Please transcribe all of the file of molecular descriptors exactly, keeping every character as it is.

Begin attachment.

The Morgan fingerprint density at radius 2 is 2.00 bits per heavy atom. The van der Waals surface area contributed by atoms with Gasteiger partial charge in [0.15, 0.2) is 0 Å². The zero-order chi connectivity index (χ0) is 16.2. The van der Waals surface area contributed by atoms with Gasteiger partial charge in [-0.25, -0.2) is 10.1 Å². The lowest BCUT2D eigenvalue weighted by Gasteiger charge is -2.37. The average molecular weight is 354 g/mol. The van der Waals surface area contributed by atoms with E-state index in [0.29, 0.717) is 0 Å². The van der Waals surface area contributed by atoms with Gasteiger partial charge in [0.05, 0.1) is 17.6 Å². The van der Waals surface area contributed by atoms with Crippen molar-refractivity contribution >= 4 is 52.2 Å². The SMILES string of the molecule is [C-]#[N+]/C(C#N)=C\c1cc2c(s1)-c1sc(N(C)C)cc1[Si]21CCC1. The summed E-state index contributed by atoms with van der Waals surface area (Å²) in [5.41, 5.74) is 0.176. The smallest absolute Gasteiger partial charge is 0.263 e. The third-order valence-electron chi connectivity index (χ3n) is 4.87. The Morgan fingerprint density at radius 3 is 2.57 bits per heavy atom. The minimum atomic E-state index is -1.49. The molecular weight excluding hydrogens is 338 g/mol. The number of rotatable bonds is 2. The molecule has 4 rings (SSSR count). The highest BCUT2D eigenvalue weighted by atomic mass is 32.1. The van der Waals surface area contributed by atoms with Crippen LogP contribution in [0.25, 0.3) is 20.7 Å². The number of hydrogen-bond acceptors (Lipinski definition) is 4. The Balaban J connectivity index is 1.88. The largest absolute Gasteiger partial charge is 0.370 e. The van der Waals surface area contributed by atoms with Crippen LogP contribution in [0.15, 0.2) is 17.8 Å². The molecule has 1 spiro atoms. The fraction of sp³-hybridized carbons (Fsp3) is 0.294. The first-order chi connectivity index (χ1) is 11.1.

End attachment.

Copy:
The Morgan fingerprint density at radius 2 is 2.00 bits per heavy atom. The van der Waals surface area contributed by atoms with Gasteiger partial charge in [0.15, 0.2) is 0 Å². The zero-order chi connectivity index (χ0) is 16.2. The van der Waals surface area contributed by atoms with Gasteiger partial charge in [-0.25, -0.2) is 10.1 Å². The lowest BCUT2D eigenvalue weighted by Gasteiger charge is -2.37. The average molecular weight is 354 g/mol. The van der Waals surface area contributed by atoms with E-state index in [0.29, 0.717) is 0 Å². The van der Waals surface area contributed by atoms with Gasteiger partial charge in [0.05, 0.1) is 17.6 Å². The van der Waals surface area contributed by atoms with Crippen molar-refractivity contribution >= 4 is 52.2 Å². The SMILES string of the molecule is [C-]#[N+]/C(C#N)=C\c1cc2c(s1)-c1sc(N(C)C)cc1[Si]21CCC1. The summed E-state index contributed by atoms with van der Waals surface area (Å²) in [5.41, 5.74) is 0.176. The smallest absolute Gasteiger partial charge is 0.263 e. The third-order valence-electron chi connectivity index (χ3n) is 4.87. The Morgan fingerprint density at radius 3 is 2.57 bits per heavy atom. The minimum atomic E-state index is -1.49. The molecular weight excluding hydrogens is 338 g/mol. The number of rotatable bonds is 2. The molecule has 4 rings (SSSR count). The highest BCUT2D eigenvalue weighted by atomic mass is 32.1. The van der Waals surface area contributed by atoms with Crippen LogP contribution in [0.25, 0.3) is 20.7 Å². The number of hydrogen-bond acceptors (Lipinski definition) is 4. The Balaban J connectivity index is 1.88. The largest absolute Gasteiger partial charge is 0.370 e. The van der Waals surface area contributed by atoms with Crippen LogP contribution in [0.15, 0.2) is 17.8 Å². The molecule has 1 spiro atoms. The fraction of sp³-hybridized carbons (Fsp3) is 0.294. The first-order chi connectivity index (χ1) is 11.1.